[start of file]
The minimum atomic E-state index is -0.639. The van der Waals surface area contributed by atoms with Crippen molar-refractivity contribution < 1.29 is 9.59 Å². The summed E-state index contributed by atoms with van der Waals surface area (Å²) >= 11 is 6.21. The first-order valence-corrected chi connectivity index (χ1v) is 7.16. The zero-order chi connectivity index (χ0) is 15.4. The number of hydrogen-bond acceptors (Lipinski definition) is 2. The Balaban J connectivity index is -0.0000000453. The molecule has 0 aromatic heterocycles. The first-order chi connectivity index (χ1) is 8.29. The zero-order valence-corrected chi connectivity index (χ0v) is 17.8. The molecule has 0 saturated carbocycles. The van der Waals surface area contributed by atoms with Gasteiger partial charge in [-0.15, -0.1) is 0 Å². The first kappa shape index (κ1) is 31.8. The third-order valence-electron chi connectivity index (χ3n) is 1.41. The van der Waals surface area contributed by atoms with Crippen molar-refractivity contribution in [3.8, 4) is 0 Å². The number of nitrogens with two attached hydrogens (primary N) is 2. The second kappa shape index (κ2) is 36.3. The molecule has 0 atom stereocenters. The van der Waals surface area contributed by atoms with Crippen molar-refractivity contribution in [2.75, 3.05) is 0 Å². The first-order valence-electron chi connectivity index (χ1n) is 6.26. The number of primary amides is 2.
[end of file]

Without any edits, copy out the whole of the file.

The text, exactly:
The minimum atomic E-state index is -0.639. The van der Waals surface area contributed by atoms with Crippen molar-refractivity contribution < 1.29 is 9.59 Å². The summed E-state index contributed by atoms with van der Waals surface area (Å²) >= 11 is 6.21. The first-order valence-corrected chi connectivity index (χ1v) is 7.16. The zero-order chi connectivity index (χ0) is 15.4. The number of hydrogen-bond acceptors (Lipinski definition) is 2. The Balaban J connectivity index is -0.0000000453. The molecule has 0 aromatic heterocycles. The first-order chi connectivity index (χ1) is 8.29. The zero-order valence-corrected chi connectivity index (χ0v) is 17.8. The molecule has 0 saturated carbocycles. The van der Waals surface area contributed by atoms with Gasteiger partial charge in [-0.15, -0.1) is 0 Å². The first kappa shape index (κ1) is 31.8. The third-order valence-electron chi connectivity index (χ3n) is 1.41. The van der Waals surface area contributed by atoms with Crippen molar-refractivity contribution in [3.8, 4) is 0 Å². The number of nitrogens with two attached hydrogens (primary N) is 2. The second kappa shape index (κ2) is 36.3. The molecule has 0 atom stereocenters. The van der Waals surface area contributed by atoms with Crippen molar-refractivity contribution in [2.75, 3.05) is 0 Å². The first-order valence-electron chi connectivity index (χ1n) is 6.26. The number of primary amides is 2.